“I hope people at Brown will see that there's life off of the Hill. That there's a whole community out there who may not look or sound like you, but they're doing amazing work. Having their presence on campus is important if we are serious about engaging the community.”
Melissa Nicholaus, academic program manager for the public policy concentration
May 15, 2018
While the denizens of Brown University are often reminded to venture off College Hill, one new initiative is bringing young people from Providence onto campus.
The Brown-Met internship program is the brainchild of Melissa Nicholaus, academic program manager for the public policy concentration. Last year, Nicholaus was accepted into the inaugural cohort of Brown’s Administrative Fellows Program, an initiative born out of the Diversity and Inclusion Action Plan and coordinated by of the Office of Institutional Equity and Diversity. The program provides a year of professional development opportunities to a diverse group of motivated staff members. As part of the program, all fellows must design, in partnership with a senior leader, and present a project that addresses an element of the University’s Diversity and Inclusion Plan. Nicholaus worked on her project with Shontay Delalue, vice president for institutional equity and diversity, selecting a part of the plan that focused on community engagement.
“I happened to have had a student from the Met the previous year and I loved having her here,” she says. “I thought, wouldn't it be great if I created a program for other people to have Met interns?”
The Met (short for Metropolitan Regional Career and Technical Center) is a network of six public high schools whose hallmark is a personalized curriculum based on the “learning by doing” approach. Of the school’s 810 students, 63 percent are minority and 68 percent are economically disadvantaged. Met students have done—and continue to do—internships at Brown, but this program aims to extend and systematize those experiences. In addition, says Nicholaus, “I wanted to make it an opportunity for students who might not think they have access to college to get a feel for what it's like to be on a college campus.”
A program manager walks into a restaurant…
One day, Nicholaus was dining at Chelo’s restaurant in East Providence when she and a member of the wait staff started talking. “I just happened to strike up a conversation with her, and she just happened to be a MET student. I told her about my project, and she said, ‘Could I intern for you?’”
Mary Villegas, the Met student in question, was eager to help Nicholaus develop the internship program with input “from the field,” as it were. “I thought there should be a student involved in the project to help Melissa understand how we feel and what we’re looking for,” says Villegas. “I wanted to be the bridge between the Met and Brown.”
At Brown, response to the program (which Nicholaus takes care to characterize as a “pilot”) has been very positive. Currently there are five internship positions across the University—two in different areas of Dining Services, Biology, the School for Professional Studies, and the Brazil Initiative—with several more to come. Nicholaus and Villegas are still tweaking the program. They are developing a list of additional activities for the interns, such as shadowing a student, attending a class or lecture, and exploring the library. They also hope to set up a meeting with Julio Reyes ’12, program director of the First-Generation College and Low-Income Student Center.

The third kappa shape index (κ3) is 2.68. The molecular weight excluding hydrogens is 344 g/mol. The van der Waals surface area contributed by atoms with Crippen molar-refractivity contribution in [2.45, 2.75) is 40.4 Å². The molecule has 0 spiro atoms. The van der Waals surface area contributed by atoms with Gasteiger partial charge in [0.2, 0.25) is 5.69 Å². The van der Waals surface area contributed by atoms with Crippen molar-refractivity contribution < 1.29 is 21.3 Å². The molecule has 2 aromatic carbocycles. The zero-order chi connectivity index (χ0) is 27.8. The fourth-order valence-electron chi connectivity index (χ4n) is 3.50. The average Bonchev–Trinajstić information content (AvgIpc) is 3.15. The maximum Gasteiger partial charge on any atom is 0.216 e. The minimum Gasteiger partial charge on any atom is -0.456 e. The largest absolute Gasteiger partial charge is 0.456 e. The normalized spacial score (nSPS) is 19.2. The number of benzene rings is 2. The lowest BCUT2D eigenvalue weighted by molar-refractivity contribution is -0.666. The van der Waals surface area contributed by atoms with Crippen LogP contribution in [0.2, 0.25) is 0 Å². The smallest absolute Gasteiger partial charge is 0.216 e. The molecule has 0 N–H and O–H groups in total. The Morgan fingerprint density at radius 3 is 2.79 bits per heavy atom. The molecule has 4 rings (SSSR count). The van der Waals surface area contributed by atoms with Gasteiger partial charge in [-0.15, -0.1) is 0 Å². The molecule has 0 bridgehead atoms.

One of the greatest things about interning at Brown, according to Villegas, will be getting to see firsthand how college students live and what it’s like in the classroom, as well as being exposed to their area of interest, whether it’s computer science or medicine or restaurant management. Villegas is particularly interested in robotics and hopes to split her internship between Brown’s robotics lab and her work with Nicholaus.
For Ramon Stern—who, like Nicholaus, was in the first cohort of Administrative Fellows and is a member of Watson’s Diversity and Inclusion Action Plan committee—having an intern is helpful on a “practical level,” but it’s the mentoring piece he takes to heart. While his intern, Nicole Soto, has only been with him for a short time, “she is directly involved in … how we’re conceiving of ourselves and what we’re doing. She is taking an active role in thinking through what the Brazil Initiative is about,” he says.
Soto, a junior with interests in architecture and business, says the administrative and organization skills she’ll gain will be valuable, but the cultural content appealed to her as well. “I’m Hispanic, and I’m interested learning about the Latin culture. When I saw this listed, I said, ‘This is my internship.’ It’s a good fit.”
While the work experience will serve the Met students well, Stern and Nicholaus agree that the internships will enrich the Brown community as well. “This is a fantastic initiative on Melissa’s part,” says Stern. “We should have more programs that help create better relationships between the larger Rhode Island community and Brown. It goes in both directions.”
“I hope people at Brown will see that there's life off of the Hill,” says Nicholaus, “that there's a whole community out there who may not look or sound like you, but they're doing amazing work. Having their presence on campus is important if we are serious about engaging the community.”
Villegas has no doubt that she and her fellow interns bring value to Brown. “When people hear ‘high school student,’ they think ‘not responsible’ or ‘not enthusiastic to learn,’” she says. “But students at the Met create websites, they make robots, they do all these amazing things. We actually want to be here and we actually want to learn.”
- Sarah C. Baldwin